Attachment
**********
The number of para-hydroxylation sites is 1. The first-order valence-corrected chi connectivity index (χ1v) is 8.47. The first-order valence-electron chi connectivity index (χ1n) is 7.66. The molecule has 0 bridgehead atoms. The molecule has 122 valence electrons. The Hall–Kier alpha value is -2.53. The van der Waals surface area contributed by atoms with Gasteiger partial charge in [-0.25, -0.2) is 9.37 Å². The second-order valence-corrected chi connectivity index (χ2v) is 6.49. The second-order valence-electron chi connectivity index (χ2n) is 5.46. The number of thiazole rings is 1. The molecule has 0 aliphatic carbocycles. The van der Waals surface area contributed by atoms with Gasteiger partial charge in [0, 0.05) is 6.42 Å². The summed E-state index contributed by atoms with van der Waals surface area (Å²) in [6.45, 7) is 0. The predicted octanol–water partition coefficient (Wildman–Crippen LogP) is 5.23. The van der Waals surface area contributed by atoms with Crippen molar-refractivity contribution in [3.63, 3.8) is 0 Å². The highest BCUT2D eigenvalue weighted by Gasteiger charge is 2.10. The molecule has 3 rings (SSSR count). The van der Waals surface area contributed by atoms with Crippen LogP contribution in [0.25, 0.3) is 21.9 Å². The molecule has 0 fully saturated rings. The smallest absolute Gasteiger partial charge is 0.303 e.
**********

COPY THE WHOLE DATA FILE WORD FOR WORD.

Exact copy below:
The number of para-hydroxylation sites is 1. The first-order valence-corrected chi connectivity index (χ1v) is 8.47. The first-order valence-electron chi connectivity index (χ1n) is 7.66. The molecule has 0 bridgehead atoms. The molecule has 122 valence electrons. The Hall–Kier alpha value is -2.53. The van der Waals surface area contributed by atoms with Gasteiger partial charge in [-0.25, -0.2) is 9.37 Å². The second-order valence-corrected chi connectivity index (χ2v) is 6.49. The second-order valence-electron chi connectivity index (χ2n) is 5.46. The number of thiazole rings is 1. The molecule has 0 aliphatic carbocycles. The van der Waals surface area contributed by atoms with Gasteiger partial charge in [0, 0.05) is 6.42 Å². The summed E-state index contributed by atoms with van der Waals surface area (Å²) in [6.45, 7) is 0. The predicted octanol–water partition coefficient (Wildman–Crippen LogP) is 5.23. The van der Waals surface area contributed by atoms with Crippen molar-refractivity contribution in [3.63, 3.8) is 0 Å². The highest BCUT2D eigenvalue weighted by Gasteiger charge is 2.10. The molecule has 3 rings (SSSR count). The van der Waals surface area contributed by atoms with Crippen LogP contribution in [0.25, 0.3) is 21.9 Å². The molecule has 0 fully saturated rings. The smallest absolute Gasteiger partial charge is 0.303 e.